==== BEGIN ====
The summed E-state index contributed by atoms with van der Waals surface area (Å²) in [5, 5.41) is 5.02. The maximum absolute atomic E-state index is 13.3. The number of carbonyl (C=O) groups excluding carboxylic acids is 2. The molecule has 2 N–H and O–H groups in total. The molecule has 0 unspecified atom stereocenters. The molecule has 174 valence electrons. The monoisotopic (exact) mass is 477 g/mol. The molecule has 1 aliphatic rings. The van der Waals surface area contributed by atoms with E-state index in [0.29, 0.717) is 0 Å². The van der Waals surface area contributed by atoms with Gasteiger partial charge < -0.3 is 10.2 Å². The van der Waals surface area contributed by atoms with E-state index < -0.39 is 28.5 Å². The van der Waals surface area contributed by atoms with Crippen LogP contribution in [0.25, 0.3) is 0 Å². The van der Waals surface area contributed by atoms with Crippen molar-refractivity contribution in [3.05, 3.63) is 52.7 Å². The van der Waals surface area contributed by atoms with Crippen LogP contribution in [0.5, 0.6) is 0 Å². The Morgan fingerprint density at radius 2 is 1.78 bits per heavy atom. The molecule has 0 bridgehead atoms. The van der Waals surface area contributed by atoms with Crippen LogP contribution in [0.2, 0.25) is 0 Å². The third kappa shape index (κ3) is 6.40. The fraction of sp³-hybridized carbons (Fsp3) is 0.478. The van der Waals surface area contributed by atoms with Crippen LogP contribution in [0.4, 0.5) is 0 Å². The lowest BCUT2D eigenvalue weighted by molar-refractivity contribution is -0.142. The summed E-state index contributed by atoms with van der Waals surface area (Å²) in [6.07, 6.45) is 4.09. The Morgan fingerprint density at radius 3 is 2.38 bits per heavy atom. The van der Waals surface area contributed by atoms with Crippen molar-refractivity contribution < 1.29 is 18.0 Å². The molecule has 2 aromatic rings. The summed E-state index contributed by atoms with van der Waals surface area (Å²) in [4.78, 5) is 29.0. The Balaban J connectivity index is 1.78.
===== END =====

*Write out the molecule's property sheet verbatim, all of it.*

The summed E-state index contributed by atoms with van der Waals surface area (Å²) in [5, 5.41) is 5.02. The maximum absolute atomic E-state index is 13.3. The number of carbonyl (C=O) groups excluding carboxylic acids is 2. The molecule has 2 N–H and O–H groups in total. The molecule has 0 unspecified atom stereocenters. The molecule has 174 valence electrons. The monoisotopic (exact) mass is 477 g/mol. The molecule has 1 aliphatic rings. The van der Waals surface area contributed by atoms with E-state index in [0.29, 0.717) is 0 Å². The van der Waals surface area contributed by atoms with Gasteiger partial charge < -0.3 is 10.2 Å². The van der Waals surface area contributed by atoms with E-state index < -0.39 is 28.5 Å². The van der Waals surface area contributed by atoms with Crippen LogP contribution in [0.25, 0.3) is 0 Å². The van der Waals surface area contributed by atoms with Crippen molar-refractivity contribution in [3.05, 3.63) is 52.7 Å². The van der Waals surface area contributed by atoms with Crippen LogP contribution in [0.5, 0.6) is 0 Å². The Morgan fingerprint density at radius 2 is 1.78 bits per heavy atom. The molecule has 0 bridgehead atoms. The van der Waals surface area contributed by atoms with Crippen LogP contribution in [0.2, 0.25) is 0 Å². The third kappa shape index (κ3) is 6.40. The fraction of sp³-hybridized carbons (Fsp3) is 0.478. The van der Waals surface area contributed by atoms with Crippen LogP contribution in [0.4, 0.5) is 0 Å². The lowest BCUT2D eigenvalue weighted by molar-refractivity contribution is -0.142. The summed E-state index contributed by atoms with van der Waals surface area (Å²) in [6.07, 6.45) is 4.09. The Morgan fingerprint density at radius 3 is 2.38 bits per heavy atom. The van der Waals surface area contributed by atoms with Crippen molar-refractivity contribution < 1.29 is 18.0 Å². The molecule has 2 aromatic rings. The summed E-state index contributed by atoms with van der Waals surface area (Å²) in [4.78, 5) is 29.0. The Balaban J connectivity index is 1.78.